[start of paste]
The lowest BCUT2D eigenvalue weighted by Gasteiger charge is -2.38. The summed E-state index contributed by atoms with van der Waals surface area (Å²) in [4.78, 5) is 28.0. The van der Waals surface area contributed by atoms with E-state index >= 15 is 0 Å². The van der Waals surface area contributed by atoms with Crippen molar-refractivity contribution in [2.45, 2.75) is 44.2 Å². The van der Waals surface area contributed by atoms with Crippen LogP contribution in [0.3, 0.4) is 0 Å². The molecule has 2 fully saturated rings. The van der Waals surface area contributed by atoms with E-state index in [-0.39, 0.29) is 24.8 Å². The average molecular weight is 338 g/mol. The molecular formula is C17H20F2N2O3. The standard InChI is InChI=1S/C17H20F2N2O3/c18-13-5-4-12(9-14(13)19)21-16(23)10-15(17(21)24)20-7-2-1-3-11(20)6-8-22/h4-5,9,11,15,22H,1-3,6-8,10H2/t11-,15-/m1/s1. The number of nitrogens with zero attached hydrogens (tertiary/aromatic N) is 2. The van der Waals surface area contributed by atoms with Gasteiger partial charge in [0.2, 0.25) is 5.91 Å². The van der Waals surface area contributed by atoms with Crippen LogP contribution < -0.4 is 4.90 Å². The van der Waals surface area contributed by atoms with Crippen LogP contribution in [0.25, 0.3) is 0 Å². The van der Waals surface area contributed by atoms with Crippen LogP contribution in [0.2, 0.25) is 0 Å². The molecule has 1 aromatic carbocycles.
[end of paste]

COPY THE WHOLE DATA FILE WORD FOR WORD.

The lowest BCUT2D eigenvalue weighted by Gasteiger charge is -2.38. The summed E-state index contributed by atoms with van der Waals surface area (Å²) in [4.78, 5) is 28.0. The van der Waals surface area contributed by atoms with E-state index >= 15 is 0 Å². The van der Waals surface area contributed by atoms with Crippen molar-refractivity contribution in [2.45, 2.75) is 44.2 Å². The van der Waals surface area contributed by atoms with Crippen LogP contribution in [0.3, 0.4) is 0 Å². The molecule has 2 fully saturated rings. The van der Waals surface area contributed by atoms with E-state index in [-0.39, 0.29) is 24.8 Å². The average molecular weight is 338 g/mol. The molecular formula is C17H20F2N2O3. The standard InChI is InChI=1S/C17H20F2N2O3/c18-13-5-4-12(9-14(13)19)21-16(23)10-15(17(21)24)20-7-2-1-3-11(20)6-8-22/h4-5,9,11,15,22H,1-3,6-8,10H2/t11-,15-/m1/s1. The number of nitrogens with zero attached hydrogens (tertiary/aromatic N) is 2. The van der Waals surface area contributed by atoms with Gasteiger partial charge in [0.2, 0.25) is 5.91 Å². The van der Waals surface area contributed by atoms with Crippen LogP contribution < -0.4 is 4.90 Å². The van der Waals surface area contributed by atoms with Crippen LogP contribution in [0.25, 0.3) is 0 Å². The van der Waals surface area contributed by atoms with Crippen LogP contribution in [0.2, 0.25) is 0 Å². The molecule has 1 aromatic carbocycles.